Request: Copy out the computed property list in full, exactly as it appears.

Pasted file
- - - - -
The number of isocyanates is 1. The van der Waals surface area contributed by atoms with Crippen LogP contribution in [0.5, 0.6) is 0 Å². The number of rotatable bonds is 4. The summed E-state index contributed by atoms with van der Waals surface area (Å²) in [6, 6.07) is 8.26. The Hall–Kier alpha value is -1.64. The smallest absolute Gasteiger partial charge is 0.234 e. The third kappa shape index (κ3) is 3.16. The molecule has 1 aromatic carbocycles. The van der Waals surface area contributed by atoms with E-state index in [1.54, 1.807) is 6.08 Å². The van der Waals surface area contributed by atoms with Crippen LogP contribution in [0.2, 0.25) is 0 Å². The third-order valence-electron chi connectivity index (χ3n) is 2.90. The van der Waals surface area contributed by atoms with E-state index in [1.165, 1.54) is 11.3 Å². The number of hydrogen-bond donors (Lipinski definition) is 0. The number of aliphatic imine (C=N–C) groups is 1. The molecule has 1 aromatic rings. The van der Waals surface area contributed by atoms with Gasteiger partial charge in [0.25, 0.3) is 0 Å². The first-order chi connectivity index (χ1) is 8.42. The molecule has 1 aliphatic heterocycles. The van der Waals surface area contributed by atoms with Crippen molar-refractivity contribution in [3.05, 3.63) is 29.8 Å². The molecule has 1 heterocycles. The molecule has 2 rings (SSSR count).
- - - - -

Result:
The number of isocyanates is 1. The van der Waals surface area contributed by atoms with Crippen LogP contribution in [0.5, 0.6) is 0 Å². The number of rotatable bonds is 4. The summed E-state index contributed by atoms with van der Waals surface area (Å²) in [6, 6.07) is 8.26. The Hall–Kier alpha value is -1.64. The smallest absolute Gasteiger partial charge is 0.234 e. The third kappa shape index (κ3) is 3.16. The molecule has 1 aromatic carbocycles. The van der Waals surface area contributed by atoms with E-state index in [1.54, 1.807) is 6.08 Å². The van der Waals surface area contributed by atoms with Crippen LogP contribution in [0.2, 0.25) is 0 Å². The third-order valence-electron chi connectivity index (χ3n) is 2.90. The van der Waals surface area contributed by atoms with E-state index in [1.165, 1.54) is 11.3 Å². The number of hydrogen-bond donors (Lipinski definition) is 0. The number of aliphatic imine (C=N–C) groups is 1. The molecule has 1 aromatic rings. The van der Waals surface area contributed by atoms with Gasteiger partial charge in [0.25, 0.3) is 0 Å². The first-order chi connectivity index (χ1) is 8.42. The molecule has 1 aliphatic heterocycles. The van der Waals surface area contributed by atoms with Crippen molar-refractivity contribution in [3.05, 3.63) is 29.8 Å². The molecule has 1 heterocycles. The molecule has 2 rings (SSSR count).